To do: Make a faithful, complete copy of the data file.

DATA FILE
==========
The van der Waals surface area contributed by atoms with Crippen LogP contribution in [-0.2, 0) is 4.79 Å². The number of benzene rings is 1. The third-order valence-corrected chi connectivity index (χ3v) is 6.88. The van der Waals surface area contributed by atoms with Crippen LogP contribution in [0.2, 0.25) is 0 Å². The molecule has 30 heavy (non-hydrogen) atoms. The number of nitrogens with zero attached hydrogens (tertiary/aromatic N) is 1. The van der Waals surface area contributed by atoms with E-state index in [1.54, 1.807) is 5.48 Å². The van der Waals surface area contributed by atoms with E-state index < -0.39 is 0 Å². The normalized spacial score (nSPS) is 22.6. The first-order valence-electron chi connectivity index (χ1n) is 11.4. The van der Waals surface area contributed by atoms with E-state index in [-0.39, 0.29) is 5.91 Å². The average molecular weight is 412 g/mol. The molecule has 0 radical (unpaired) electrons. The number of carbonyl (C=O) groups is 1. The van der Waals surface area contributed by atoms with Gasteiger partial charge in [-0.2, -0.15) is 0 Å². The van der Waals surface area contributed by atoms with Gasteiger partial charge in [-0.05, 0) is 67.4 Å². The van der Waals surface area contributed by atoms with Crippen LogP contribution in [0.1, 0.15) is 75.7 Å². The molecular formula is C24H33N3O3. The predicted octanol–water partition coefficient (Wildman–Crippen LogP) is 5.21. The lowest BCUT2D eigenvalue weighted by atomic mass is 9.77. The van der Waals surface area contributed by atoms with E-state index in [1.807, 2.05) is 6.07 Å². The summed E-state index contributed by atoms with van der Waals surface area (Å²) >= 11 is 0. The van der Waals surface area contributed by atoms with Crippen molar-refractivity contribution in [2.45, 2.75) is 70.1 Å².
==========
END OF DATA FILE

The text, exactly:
The van der Waals surface area contributed by atoms with Crippen LogP contribution in [-0.2, 0) is 4.79 Å². The number of benzene rings is 1. The third-order valence-corrected chi connectivity index (χ3v) is 6.88. The van der Waals surface area contributed by atoms with Crippen LogP contribution in [0.2, 0.25) is 0 Å². The molecule has 30 heavy (non-hydrogen) atoms. The number of nitrogens with zero attached hydrogens (tertiary/aromatic N) is 1. The van der Waals surface area contributed by atoms with E-state index in [1.54, 1.807) is 5.48 Å². The van der Waals surface area contributed by atoms with E-state index < -0.39 is 0 Å². The normalized spacial score (nSPS) is 22.6. The first-order valence-electron chi connectivity index (χ1n) is 11.4. The van der Waals surface area contributed by atoms with E-state index in [-0.39, 0.29) is 5.91 Å². The average molecular weight is 412 g/mol. The molecule has 0 radical (unpaired) electrons. The number of carbonyl (C=O) groups is 1. The van der Waals surface area contributed by atoms with Gasteiger partial charge in [-0.2, -0.15) is 0 Å². The van der Waals surface area contributed by atoms with Gasteiger partial charge in [-0.05, 0) is 67.4 Å². The van der Waals surface area contributed by atoms with Crippen LogP contribution in [0.1, 0.15) is 75.7 Å². The molecular formula is C24H33N3O3. The predicted octanol–water partition coefficient (Wildman–Crippen LogP) is 5.21. The lowest BCUT2D eigenvalue weighted by atomic mass is 9.77. The van der Waals surface area contributed by atoms with E-state index in [1.807, 2.05) is 6.07 Å². The summed E-state index contributed by atoms with van der Waals surface area (Å²) >= 11 is 0. The van der Waals surface area contributed by atoms with Crippen molar-refractivity contribution in [2.45, 2.75) is 70.1 Å².